Vertical Tabs

 

This past Saturday was our annual autumn quarter South Side Bike Tour! Around 40 participants joined Dean of the College John W. Boyer, Professor John Mark Hansen, and Professor Terry Clark on a 20.1-mile tour around some of the South Side's most significant historical landmarks. 

The bike tour's first stop was the DuSable Museum of African and African American History on 740 East 56th Place, where we learned about the first and oldest museum in the country dedicated to African American culture. 

We then biked to the Stephen Douglas Tomb on 636 East 35th Street to learn about the life and legacy of distinguished Illinois statesman Stephen Arnold Douglas, who debated against Abraham Lincoln in 1858. 

Our next destination was Bronzeville, a significant place of emigration when the "Great Migration" of 1910 and 1920 brought thousands of African Americans from the South to Chicago.

Then, we biked to the Prairie Avenue District on 1827 South Indiana Avenue, the site of the Battle of Fort Dearborn and the city’s most fashionable residential district after the Great Chicago Fire. 

Our fifth stop was the Jane Addams Hull House 800 South Halsted Street. The city's first social settlement in 1889, the historic building is now a museum on the University of Illinois campus.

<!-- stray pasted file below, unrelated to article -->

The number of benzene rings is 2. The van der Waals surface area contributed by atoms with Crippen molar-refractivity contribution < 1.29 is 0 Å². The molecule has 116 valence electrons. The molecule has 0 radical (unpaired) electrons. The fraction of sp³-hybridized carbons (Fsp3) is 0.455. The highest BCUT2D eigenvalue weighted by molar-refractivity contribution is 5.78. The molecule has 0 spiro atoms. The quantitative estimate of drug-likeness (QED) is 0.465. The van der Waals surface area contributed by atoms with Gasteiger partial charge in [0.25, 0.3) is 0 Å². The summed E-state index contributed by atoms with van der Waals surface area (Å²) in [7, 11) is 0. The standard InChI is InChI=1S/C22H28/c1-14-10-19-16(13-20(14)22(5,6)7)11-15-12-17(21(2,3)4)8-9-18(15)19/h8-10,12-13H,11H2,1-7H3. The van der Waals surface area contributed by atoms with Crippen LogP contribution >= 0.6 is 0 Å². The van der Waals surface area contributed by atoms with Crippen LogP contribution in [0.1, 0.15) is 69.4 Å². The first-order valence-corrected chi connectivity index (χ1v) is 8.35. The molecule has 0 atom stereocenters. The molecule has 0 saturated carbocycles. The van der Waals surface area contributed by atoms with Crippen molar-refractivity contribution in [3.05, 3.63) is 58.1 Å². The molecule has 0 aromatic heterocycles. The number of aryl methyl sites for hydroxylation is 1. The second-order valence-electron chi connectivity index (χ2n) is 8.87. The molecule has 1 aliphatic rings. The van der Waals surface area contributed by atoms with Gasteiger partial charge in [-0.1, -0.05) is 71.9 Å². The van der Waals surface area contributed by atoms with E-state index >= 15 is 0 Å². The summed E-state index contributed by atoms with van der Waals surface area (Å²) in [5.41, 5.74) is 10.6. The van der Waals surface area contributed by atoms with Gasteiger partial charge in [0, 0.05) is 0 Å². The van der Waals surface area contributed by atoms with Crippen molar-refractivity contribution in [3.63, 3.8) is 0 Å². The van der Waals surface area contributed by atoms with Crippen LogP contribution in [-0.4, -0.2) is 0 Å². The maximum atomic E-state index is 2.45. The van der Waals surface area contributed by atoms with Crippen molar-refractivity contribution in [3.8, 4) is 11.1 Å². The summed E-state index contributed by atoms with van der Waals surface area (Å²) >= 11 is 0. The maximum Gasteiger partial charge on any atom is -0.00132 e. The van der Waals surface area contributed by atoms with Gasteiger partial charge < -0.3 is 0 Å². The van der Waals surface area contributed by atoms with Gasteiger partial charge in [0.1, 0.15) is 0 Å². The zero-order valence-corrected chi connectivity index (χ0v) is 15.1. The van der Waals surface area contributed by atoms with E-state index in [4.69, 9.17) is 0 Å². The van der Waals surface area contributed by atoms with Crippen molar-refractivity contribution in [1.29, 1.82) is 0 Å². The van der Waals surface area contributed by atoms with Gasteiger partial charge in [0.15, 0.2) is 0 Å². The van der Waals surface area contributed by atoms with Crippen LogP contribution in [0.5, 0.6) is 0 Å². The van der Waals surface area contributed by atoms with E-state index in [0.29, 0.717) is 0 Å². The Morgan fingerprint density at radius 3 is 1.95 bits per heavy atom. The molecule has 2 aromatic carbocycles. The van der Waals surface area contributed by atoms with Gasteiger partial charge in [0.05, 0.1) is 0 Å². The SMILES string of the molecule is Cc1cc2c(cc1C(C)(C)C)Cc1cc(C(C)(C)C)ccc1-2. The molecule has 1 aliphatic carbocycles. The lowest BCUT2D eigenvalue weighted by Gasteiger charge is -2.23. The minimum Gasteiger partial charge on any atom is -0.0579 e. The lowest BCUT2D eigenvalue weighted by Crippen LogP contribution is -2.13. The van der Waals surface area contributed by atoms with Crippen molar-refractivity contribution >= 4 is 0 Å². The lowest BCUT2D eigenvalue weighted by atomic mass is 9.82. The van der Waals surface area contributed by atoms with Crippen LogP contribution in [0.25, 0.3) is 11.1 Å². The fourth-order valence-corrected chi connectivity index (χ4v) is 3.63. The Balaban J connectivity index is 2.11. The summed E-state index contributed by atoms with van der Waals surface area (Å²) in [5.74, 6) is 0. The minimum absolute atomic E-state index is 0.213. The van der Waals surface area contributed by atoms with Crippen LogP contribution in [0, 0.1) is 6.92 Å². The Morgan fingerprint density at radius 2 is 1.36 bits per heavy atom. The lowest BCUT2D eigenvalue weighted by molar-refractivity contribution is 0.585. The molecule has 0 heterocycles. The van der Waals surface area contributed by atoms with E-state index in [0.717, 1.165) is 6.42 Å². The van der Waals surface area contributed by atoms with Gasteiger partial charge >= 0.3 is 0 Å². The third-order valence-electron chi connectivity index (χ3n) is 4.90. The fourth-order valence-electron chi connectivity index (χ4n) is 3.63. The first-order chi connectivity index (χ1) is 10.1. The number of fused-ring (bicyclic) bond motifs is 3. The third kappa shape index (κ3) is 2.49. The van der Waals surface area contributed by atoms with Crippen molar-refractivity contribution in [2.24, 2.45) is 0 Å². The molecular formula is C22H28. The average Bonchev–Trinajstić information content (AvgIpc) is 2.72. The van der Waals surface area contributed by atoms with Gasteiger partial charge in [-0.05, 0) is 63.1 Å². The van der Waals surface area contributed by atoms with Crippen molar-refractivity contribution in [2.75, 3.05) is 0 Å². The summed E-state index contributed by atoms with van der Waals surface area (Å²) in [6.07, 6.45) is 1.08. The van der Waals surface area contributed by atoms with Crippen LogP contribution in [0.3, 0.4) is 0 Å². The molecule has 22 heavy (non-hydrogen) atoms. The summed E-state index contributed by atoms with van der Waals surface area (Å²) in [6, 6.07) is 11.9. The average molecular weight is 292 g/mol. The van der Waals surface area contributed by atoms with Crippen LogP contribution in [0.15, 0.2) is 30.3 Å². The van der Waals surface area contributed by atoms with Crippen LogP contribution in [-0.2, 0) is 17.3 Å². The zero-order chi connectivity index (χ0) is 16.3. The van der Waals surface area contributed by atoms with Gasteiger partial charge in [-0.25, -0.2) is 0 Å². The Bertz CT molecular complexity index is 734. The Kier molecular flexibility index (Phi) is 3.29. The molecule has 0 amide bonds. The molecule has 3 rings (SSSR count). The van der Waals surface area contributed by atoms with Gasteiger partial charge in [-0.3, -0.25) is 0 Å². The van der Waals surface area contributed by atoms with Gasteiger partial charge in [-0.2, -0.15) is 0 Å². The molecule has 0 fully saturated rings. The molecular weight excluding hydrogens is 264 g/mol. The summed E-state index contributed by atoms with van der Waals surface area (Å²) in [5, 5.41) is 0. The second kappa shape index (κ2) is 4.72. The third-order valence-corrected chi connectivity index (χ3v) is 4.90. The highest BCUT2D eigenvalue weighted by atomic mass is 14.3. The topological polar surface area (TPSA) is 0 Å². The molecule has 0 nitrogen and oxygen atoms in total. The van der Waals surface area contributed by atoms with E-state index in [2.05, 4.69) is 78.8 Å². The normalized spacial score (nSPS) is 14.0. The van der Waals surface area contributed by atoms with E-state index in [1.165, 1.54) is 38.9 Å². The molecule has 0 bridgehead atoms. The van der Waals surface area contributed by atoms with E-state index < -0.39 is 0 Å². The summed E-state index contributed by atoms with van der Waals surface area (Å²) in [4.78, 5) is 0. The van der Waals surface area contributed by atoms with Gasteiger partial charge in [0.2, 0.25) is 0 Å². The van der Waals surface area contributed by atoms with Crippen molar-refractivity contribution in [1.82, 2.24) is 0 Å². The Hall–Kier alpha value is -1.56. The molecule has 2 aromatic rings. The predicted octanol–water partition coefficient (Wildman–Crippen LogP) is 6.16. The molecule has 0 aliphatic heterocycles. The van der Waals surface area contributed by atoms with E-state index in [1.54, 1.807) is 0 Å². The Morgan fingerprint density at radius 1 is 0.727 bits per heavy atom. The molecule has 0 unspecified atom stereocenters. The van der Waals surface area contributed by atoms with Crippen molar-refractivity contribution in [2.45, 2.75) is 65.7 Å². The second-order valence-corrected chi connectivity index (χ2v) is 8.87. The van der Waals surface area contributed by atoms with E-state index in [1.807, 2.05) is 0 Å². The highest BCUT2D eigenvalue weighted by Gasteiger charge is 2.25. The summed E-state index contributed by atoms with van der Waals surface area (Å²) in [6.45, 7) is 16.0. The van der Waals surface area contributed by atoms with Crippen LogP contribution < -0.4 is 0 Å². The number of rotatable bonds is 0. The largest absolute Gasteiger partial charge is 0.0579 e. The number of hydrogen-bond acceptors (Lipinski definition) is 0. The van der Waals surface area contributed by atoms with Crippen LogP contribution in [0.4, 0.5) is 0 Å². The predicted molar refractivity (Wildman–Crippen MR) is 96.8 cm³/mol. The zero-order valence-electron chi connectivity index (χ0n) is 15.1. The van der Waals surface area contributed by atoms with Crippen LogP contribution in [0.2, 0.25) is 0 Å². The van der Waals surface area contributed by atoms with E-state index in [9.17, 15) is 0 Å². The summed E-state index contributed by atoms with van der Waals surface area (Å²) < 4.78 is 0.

Afterwards, we biked West to the Mayor Richard J. Daley Home on 3536 South Lowe Avenue to learn about the city's 48th mayor who served in office for over 20 years. 

Heading back South, we biked to the Union Stockyard Gate on South Union Avenue, which was Chicago's meatpacking district for more than a century, as well as where some of the city's earliest international companies were stationed.

Finally, we wrapped up our 20-mile, almost 6-hour tour by visiting a Hyde Park staple, President Barack Obama's Home South Greenwood Avenue and East 50th Street. The 44th President of the United States as well as University of Chicago Law School Professor from 1992-2004, Obama's name has almost become synonymous with Hyde Park.    

Normally, our tour would also stop by the Harold Washington Cultural Center on 4701 South Dr. Martin Luther King Drive to learn about the center's namesake, Harold Washington—the city's first African-American mayor (1983) and Bronzeville native. Typically, we would also visit the Chicago Coliseum Site at 1513 South Wabash Avenue, the city’s premier meeting hall from 1900 until the Chicago Stadium opened in the late 1920s. Unfortunately, limited time made those two stop-offs impossible; but we hope to see you on our springtime bike tour, which will take us around more historical sites, this time in the South-east neighborhoods of the city! 

October 17, 2018